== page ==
The OneTrust PreferenceChoice CMP helps publishers maximize opt-in rates in several ways beyond messaging, including customizing UI elements and displaying consent options based on a user’s region and device. For instance, publishers can store the user consent and preferences based on a unique identifier, creating a single view of the customer, and apply it across devices for a more seamless experience. Combining PreferenceChoice’s optimization and A/B testing enables continuous measurement and iteration to enhance the user experience and maximize opt-in rates.
Closing the Loop: Maximizing Revenue
If consent allows a publisher to unlock and tailor the user experience, the next step is ensuring that relevant ads are served to the right visitors. The second challenge Archant was up against was their ability to effectively monetize their audience based on the consent collected through their CMP, which is where Carbon’s platform comes in to measure, manage, and monetize audiences in real-time.
“We delay our ads until consent is obtained. We decide which ad campaigns to serve once we’ve received consent. This allows us to go a step beyond determining which campaign a visitor will be served but to make sure we are serving a message that really resonates with the visitor,” said Ryan.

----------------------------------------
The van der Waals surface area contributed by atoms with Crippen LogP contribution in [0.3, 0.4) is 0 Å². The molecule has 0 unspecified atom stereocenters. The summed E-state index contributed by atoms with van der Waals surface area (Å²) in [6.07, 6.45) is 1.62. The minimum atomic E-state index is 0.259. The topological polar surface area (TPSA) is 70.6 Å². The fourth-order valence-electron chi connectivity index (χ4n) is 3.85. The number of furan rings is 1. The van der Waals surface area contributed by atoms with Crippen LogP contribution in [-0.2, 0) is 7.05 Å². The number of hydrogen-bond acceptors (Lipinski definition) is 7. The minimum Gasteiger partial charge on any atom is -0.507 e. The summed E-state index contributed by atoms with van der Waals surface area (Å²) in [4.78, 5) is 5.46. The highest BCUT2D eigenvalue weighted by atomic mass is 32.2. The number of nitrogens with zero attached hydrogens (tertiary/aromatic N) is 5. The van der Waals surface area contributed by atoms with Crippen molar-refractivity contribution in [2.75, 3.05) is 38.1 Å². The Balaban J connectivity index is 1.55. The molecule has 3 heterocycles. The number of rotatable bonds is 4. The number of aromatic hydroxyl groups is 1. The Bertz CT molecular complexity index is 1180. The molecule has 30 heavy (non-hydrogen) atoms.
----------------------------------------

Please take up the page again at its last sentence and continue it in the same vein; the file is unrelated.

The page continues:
“We delay our ads until consent is obtained. We decide which ad campaigns to serve once we’ve received consent. This allows us to go a step beyond determining which campaign a visitor will be served but to make sure we are serving a message that really resonates with the visitor,Ryan CousinsProduct and Platform Director, Archant
Carbon provides support to publishers in several ways. The first is assisting publishers with first-party data capture to help them better understand and segment their audience. Through data science driven automation, Carbon’s data categorization increases the quantity and quality of publishers’ first party assets, whereas with many DMPs’ (Data Management Platforms) categorization is a manual, time consuming task. At the same time as automatically categorizing audiences, Carbon RMP still allows publishers to segment their audience further manually if they choose.
“Historically, there has been a disconnect for publishers with siloed views of consent, audience, context and revenue performance. We combine all that data into “Revenue DNA” for a publisher to help deliver well targeted and performant ads. Carbon understands the audience well enough to increase relevance for the audience leading to higher engagement which helps advertisers meet their campaign goals and creates a more relevant experience for the consumer,” said David Snocken, Vice President Partnerships, Carbon RMP.